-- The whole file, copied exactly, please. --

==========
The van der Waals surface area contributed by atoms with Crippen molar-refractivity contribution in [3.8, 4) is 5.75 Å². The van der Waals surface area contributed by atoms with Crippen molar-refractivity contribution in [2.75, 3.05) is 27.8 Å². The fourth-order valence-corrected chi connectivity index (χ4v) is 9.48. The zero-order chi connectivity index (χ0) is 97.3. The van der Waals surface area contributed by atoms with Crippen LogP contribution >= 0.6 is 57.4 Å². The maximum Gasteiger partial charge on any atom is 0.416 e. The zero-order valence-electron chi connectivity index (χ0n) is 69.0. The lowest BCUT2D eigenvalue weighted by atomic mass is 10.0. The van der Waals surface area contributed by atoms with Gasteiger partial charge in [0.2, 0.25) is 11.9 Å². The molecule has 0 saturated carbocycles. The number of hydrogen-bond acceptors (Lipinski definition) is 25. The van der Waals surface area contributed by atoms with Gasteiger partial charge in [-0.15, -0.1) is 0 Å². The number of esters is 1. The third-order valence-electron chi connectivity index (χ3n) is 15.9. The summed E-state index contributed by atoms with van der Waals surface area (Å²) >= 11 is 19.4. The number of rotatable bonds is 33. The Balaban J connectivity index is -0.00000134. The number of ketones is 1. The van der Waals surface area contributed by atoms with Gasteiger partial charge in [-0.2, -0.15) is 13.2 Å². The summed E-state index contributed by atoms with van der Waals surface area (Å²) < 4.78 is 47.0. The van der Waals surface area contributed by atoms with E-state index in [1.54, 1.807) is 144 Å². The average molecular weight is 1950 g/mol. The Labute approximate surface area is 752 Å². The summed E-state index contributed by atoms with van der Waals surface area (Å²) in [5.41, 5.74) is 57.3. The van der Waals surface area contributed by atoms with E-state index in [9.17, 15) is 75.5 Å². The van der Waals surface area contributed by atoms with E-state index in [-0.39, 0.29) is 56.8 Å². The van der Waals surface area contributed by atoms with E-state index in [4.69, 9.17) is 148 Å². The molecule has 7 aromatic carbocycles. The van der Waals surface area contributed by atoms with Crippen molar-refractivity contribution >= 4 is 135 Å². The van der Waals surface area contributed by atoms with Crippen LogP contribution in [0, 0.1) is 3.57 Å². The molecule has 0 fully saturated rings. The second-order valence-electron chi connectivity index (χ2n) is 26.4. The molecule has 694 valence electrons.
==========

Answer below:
The van der Waals surface area contributed by atoms with Crippen molar-refractivity contribution in [3.8, 4) is 5.75 Å². The van der Waals surface area contributed by atoms with Crippen molar-refractivity contribution in [2.75, 3.05) is 27.8 Å². The fourth-order valence-corrected chi connectivity index (χ4v) is 9.48. The zero-order chi connectivity index (χ0) is 97.3. The van der Waals surface area contributed by atoms with Crippen LogP contribution >= 0.6 is 57.4 Å². The maximum Gasteiger partial charge on any atom is 0.416 e. The zero-order valence-electron chi connectivity index (χ0n) is 69.0. The lowest BCUT2D eigenvalue weighted by atomic mass is 10.0. The van der Waals surface area contributed by atoms with Gasteiger partial charge in [0.2, 0.25) is 11.9 Å². The molecule has 0 saturated carbocycles. The number of hydrogen-bond acceptors (Lipinski definition) is 25. The van der Waals surface area contributed by atoms with Gasteiger partial charge in [-0.15, -0.1) is 0 Å². The number of esters is 1. The third-order valence-electron chi connectivity index (χ3n) is 15.9. The summed E-state index contributed by atoms with van der Waals surface area (Å²) >= 11 is 19.4. The number of rotatable bonds is 33. The Balaban J connectivity index is -0.00000134. The number of ketones is 1. The van der Waals surface area contributed by atoms with Gasteiger partial charge in [-0.2, -0.15) is 13.2 Å². The summed E-state index contributed by atoms with van der Waals surface area (Å²) < 4.78 is 47.0. The van der Waals surface area contributed by atoms with E-state index in [1.54, 1.807) is 144 Å². The average molecular weight is 1950 g/mol. The Labute approximate surface area is 752 Å². The summed E-state index contributed by atoms with van der Waals surface area (Å²) in [5.41, 5.74) is 57.3. The van der Waals surface area contributed by atoms with E-state index in [9.17, 15) is 75.5 Å². The van der Waals surface area contributed by atoms with E-state index in [-0.39, 0.29) is 56.8 Å². The van der Waals surface area contributed by atoms with E-state index in [4.69, 9.17) is 148 Å². The molecule has 7 aromatic carbocycles. The van der Waals surface area contributed by atoms with Crippen molar-refractivity contribution >= 4 is 135 Å². The van der Waals surface area contributed by atoms with Crippen LogP contribution in [0, 0.1) is 3.57 Å². The molecule has 0 fully saturated rings. The second-order valence-electron chi connectivity index (χ2n) is 26.4. The molecule has 694 valence electrons.